It’s pretty hard to make sense of the death of any child. I’m not going to pretend that I’m about to make that any easier. God alone knows why these things happen. And His ways are often inscrutable. I’m under no illusions about my own limitations to plumb the depths of God’s providential oversight of all things to offer startling and hitherto unrevealed insight. But I spent a while recently wracking my brains trying to make sense of the death of a child of good friends. This little boy had been a couple of weeks away from making his first appearance in their lives. But he died in his mother’s womb. She was understandably devastated. And the family took the decision to have a funeral.
I’d been asked to pray. And I wanted to ask God for more than His comfort in the midst of their understandable sorrow. I wanted this child’s death to achieve something. After all, I’m a Christian and I believe that someone’s death can accomplish great things. And so I prayed that his death might not be without good and godly effect in the life of his parents and his siblings. He never got the chance to meet them face to face. But the Lord willing, they will do one day in the New Creation. But that doesn’t mean that his brief life can’t nevertheless have a profound influence upon every single one of them. And I prayed to that end.
First I prayed that this child’s premature death would convince his family of the brevity of life in this world. That we live long in this world is not a given. Every breath we have is given to us by the Lord. There are no guarantees about how long we get to do that for. And we’re fools to think that we’re invincible and indestructible. But in effect, we often live like that. And it prevents us from thinking sensibly about life. And death.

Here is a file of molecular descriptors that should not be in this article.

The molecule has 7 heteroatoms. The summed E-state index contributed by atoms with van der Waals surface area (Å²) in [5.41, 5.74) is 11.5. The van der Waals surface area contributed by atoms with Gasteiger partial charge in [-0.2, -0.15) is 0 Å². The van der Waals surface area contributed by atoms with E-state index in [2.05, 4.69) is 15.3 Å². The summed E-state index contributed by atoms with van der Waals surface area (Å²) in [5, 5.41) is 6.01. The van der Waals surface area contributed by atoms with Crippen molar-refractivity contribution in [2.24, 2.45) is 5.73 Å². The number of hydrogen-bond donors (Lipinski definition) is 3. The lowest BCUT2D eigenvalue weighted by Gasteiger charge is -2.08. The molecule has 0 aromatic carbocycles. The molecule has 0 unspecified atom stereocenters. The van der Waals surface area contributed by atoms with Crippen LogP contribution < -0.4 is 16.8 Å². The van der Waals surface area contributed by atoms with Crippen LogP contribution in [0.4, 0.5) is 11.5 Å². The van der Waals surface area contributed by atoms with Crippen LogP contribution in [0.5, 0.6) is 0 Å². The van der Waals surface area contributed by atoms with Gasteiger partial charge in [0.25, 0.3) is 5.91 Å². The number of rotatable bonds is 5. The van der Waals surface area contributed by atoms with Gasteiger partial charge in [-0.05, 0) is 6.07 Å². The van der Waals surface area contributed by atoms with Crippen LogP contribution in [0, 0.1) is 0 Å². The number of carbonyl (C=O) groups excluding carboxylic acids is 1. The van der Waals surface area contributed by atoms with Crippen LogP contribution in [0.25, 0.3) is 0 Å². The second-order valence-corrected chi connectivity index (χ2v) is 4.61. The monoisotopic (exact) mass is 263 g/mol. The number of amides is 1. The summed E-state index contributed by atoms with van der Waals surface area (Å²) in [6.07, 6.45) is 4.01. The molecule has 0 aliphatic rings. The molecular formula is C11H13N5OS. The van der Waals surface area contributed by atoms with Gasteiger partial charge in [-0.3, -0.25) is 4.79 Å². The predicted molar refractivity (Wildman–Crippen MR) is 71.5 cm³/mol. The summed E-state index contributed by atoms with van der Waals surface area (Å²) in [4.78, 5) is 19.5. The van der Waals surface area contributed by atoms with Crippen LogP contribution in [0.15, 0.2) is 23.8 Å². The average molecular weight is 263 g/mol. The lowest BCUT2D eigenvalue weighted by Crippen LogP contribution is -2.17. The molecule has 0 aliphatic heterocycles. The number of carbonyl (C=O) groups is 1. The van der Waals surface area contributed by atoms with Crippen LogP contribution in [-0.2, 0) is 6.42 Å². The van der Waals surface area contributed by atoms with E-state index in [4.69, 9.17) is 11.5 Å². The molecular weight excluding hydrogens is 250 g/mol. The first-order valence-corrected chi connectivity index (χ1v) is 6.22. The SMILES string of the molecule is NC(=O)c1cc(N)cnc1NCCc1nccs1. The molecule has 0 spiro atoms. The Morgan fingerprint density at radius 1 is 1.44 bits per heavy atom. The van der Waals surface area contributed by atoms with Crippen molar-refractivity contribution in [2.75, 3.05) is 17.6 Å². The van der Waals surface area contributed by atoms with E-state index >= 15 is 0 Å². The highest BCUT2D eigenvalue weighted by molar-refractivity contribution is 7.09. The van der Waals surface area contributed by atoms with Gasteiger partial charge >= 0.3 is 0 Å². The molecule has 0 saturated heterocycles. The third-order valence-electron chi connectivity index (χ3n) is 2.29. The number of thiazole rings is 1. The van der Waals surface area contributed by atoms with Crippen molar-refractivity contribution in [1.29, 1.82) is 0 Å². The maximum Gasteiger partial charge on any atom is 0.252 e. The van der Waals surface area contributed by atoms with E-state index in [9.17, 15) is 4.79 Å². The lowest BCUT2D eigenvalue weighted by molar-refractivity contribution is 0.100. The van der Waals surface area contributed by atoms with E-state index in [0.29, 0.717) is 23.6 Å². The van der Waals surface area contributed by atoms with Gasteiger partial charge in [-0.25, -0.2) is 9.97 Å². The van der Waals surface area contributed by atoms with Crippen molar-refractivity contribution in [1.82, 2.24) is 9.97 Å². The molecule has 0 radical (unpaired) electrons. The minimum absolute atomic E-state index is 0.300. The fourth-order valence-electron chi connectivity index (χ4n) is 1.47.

Secondly I prayed that his premature death would convince his family of the reality of the world that is to come. The Pastor who took the service reassured us that ‘he is in the Lord’s hands’. I’d want to make that confession of assurance even more explicitly confident. One day he will be with all God’s people, fellow believers in Christ, in the New Creation. After all, since Israel’s King David expressed his confidence that one day he would see his dead infant son once again (2 Samuel 12:23), it doesn’t seem an unreasonable interpretation of scripture to believe that the children of believers are ‘with the Lord’ upon their death. The 17th Century Presbyterian founders of the Westminster Confession of Faith certainly agreed.
Finally I prayed that his premature death would convince his family of the generosity of God in sending us His Son to die for us. None of us deserve to live forever and yet God’s merciful salvation makes that possible through faith in Christ. No one gets to heaven except through the redeeming death of Jesus. But God didn’t have to do that. He didn’t have to give us resurrection hope in the face of death. But He did.
I don’t know why God decided that this particular baby boy should not see life in this world. But I do wonder whether he might actually serve his family without even realising it. I’m praying that this might be so. And so, imagine what it might one day be like, in the New Creation, when his parents are able to greet their son and the kids their brother. Wouldn’t it be amazing if every single one of them is able to express their deep gratitude to him for the lessons from his brief life?
 ‘Elect infants, dying in infancy, are regenerated and saved by Christ’ (WCF, Chapter X, Section 3)